The Hokusai-VTE Cancer, SELECT-D, and CARAVAGGIO trials have reported greater proportions of DOAC-treated patients who experienced clinically relevant non-major bleeding (CRNMB) events with HRs of 1.38 (95% CI 0.98 to 1.94), 3.76 (95% CI 1.63 to 8.69), and 1.42 (95% CI 0.88 to 2.30) for edoxaban, rivaroxaban, and apixaban, respectively [18][19][21]. In the Hokusai-VTE Cancer trial, CRNMB events were numerically more common for GI, epistaxis, hematuria, or abnormal uterine bleeding in patients receiving edoxaban compared to those receiving dalteparin [33]. In SELECT-D, the significantly higher rates of CRNMB in patients receiving rivaroxaban were due to GI and GU bleeding, which accounted for 9 and 11 of the 25 CRNMB events, respectively [19]. In CARAVAGGIO, the numerical increase in CRNMB was largely due to bleeding in the GU and upper airway tracts, which accounted for 20 and 14 cases, respectively, of the 59 CRNMB events in patients receiving apixaban [34]. Additionally, patients with GI cancer appeared to be at higher risk of bleeding events with DOAC, with 13.2% (19/144) of patients with GI cancer who were treated with apixaban experiencing CRNMB as compared to 4.9% (7/144) in the dalteparin arm [34]. Overall, GI or GU CRNMB may be more common in patients receiving a DOAC than in those treated with LMWH.

2.4.1. Features Consistent with a High Risk of GI Bleeding

Given that bleeding rates appear to be higher with DOACs in patients with GI tumors or those on treatments such as bevacizumab that are associated with tumor necrosis and bleeding [18][19][33][34], the committee suggests considering the use of LMWH for patients with these or other features that are associated with a high risk of GI bleeding, such as angiodysplasia, GI lesion, previous variceal bleed, or treatment-associated mucosal toxicity. The risk of GI perforation and/or hemorrhage associated with a patient’s anticancer therapies should be taken into consideration regardless of which anticoagulant is selected.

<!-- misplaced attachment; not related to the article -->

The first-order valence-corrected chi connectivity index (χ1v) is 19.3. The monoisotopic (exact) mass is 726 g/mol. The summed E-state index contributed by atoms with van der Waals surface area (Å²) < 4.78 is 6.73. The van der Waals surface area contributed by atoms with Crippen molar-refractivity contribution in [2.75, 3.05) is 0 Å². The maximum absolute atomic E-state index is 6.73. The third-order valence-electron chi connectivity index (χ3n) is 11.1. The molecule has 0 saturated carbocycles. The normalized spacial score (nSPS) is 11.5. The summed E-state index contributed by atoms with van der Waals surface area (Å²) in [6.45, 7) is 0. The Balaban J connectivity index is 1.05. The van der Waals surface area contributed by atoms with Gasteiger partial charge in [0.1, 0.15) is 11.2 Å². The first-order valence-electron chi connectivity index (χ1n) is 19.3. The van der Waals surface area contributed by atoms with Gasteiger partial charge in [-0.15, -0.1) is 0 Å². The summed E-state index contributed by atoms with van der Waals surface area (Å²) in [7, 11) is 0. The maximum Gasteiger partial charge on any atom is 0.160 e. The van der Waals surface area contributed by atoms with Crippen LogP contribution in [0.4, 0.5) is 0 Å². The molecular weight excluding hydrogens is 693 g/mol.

2.4.2. Thrombocytopenia

Thrombocytopenia increases the risk of bleeding complications in patients with CAT [37]. Unfortunately, there is limited evidence to guide management in patients with platelet counts <50,000 platelets/mL. The CLOT trial excluded patients with baseline platelet counts <75,000 platelets/mL, while the Hokusai-VTE Cancer, CARAVAGGIO, and SELECT-D trials excluded patients with baseline platelet counts of less than 50,000, 75,000, and 100,000 platelets/mL, respectively [14][18][19][21]. Guidance from the SSC of the ISTH suggests that therapeutic dose of anticoagulation can be used for patients with platelet count of ≥50,000 platelets/mL [38]. In patients with platelet counts of less than 50,000 platelets/mL, 50% or prophylactic dose LMWH may be used or full-dose anticoagulation with platelet transfusion support may be considered [38]. The Canadian consensus committee suggests that LMWH is preferred in these patients but recommends seeking an expert opinion from a specialized physician when initiating anticoagulation in the setting of severe thrombocytopenia (i.e., platelet counts <50,000/mL). In cases of transient thrombocytopenia due to anticancer therapies, clinical judgment should be used to determine whether the anticoagulant needs to be dose-reduced or temporarily held until platelet levels recover to ≥50,000 platelets/mL.